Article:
THE BICYCLES in YOUNG DRONES: A GRAPHIC NOVEL ROCK OPERA as part of SUMMERWORKS at the Lower Ossington Theatre (100 Ossington), Thursday to Saturday (August 14-16), 9 pm; Sunday (August 17), 4 pm. $15. See listing.
In the last decade, indie darlings the Bicycles have released three full-length albums, toured Canada extensively, designed an interactive DVD board game, gone on indefinite hiatus (and reunited) and rocked as the house band for Vish Khanna's talk show in this year's Long Winter series.
So what's next for a Toronto outfit that's done everything? A rock opera, naturally.
They've watched their fair share of musicals together. "Phantom Of The Paradise is kind of a big Bicycles movie," says guitarist Andrew Scott over drinks with drummer Dana Snell at Ronnie's in Kensington Market.
Still, Young Drones' stage directions and dress rehearsals are unfamiliar territory for the group.
The one-hour play, set in the future, is about two highly advanced military UAVs that fall in love and realize they don't want to be killing machines. Narrated by John Southworth, the story is told through overhead projections by artist Amy Siegel and 15 new songs by the Bicycles, to be released on limited-run cassette.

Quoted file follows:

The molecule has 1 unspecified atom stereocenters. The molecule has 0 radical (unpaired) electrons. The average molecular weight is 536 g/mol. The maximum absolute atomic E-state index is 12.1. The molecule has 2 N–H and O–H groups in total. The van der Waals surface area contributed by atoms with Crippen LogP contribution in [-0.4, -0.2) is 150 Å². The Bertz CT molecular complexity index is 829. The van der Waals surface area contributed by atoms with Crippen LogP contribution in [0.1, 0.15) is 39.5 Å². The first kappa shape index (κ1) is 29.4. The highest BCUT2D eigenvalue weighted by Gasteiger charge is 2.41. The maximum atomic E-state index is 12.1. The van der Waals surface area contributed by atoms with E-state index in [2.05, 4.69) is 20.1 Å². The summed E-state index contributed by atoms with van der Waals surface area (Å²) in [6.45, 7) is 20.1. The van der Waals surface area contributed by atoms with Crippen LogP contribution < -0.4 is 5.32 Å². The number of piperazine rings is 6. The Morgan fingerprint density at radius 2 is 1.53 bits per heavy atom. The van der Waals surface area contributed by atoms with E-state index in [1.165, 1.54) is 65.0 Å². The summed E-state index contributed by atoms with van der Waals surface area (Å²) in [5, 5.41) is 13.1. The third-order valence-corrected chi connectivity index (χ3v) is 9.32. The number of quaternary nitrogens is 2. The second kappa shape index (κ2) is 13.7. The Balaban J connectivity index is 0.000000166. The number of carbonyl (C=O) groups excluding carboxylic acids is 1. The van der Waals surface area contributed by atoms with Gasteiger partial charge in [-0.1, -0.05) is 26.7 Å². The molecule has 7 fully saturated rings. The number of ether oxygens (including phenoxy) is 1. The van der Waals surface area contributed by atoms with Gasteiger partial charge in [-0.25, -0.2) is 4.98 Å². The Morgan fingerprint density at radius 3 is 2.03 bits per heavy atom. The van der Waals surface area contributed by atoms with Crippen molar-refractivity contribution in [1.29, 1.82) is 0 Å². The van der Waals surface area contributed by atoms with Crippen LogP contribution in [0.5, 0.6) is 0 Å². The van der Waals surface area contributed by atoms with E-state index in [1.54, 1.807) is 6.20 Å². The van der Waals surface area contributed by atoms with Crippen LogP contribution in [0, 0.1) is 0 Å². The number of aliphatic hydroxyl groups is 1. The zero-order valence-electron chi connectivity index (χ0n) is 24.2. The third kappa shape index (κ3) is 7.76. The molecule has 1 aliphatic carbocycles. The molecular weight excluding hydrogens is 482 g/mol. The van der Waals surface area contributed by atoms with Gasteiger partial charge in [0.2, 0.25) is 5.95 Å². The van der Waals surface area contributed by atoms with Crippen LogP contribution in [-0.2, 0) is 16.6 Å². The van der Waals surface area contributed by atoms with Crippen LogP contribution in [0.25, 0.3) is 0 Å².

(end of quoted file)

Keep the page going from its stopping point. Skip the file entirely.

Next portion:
Initially a one-night stint at last year's SummerWorks, the show gets a four-night reprise this year.
And, along with its being their musical theatre debut, the show is another first for The Bicycles: a collaboration with an outsider.
The band handpicked their friend, playwright and musician Maggie MacDonald, to co-write and direct. "There were times when it was a bit difficult because we have our own way of doing things and we're so used to each other and our own annoying habits - our functional dysfunction," says Snell.
"It's like taking your girlfriend home for Christmas and she has to meet the whole family at once," adds Scott.
As editor and mediator, MacDonald strengthened the theatre side of the production, leaving the band to what they do best: writing catchy pop songs.
The soundtrack is classic Bicycles: sugary-sweet group vocals, plucky guitar melodies, punchy lyrics, otherworldly fuzz and little hits of requisite rock opera. It's not surprising that some of the songs have worked their way into the band's regular set list.
Although it began as a theatrical experiment, the Bicycles proudly stand behind the album that's come out of it.
"Young Drones is not just an exercise we did," says Scott. "It's some of our best stuff."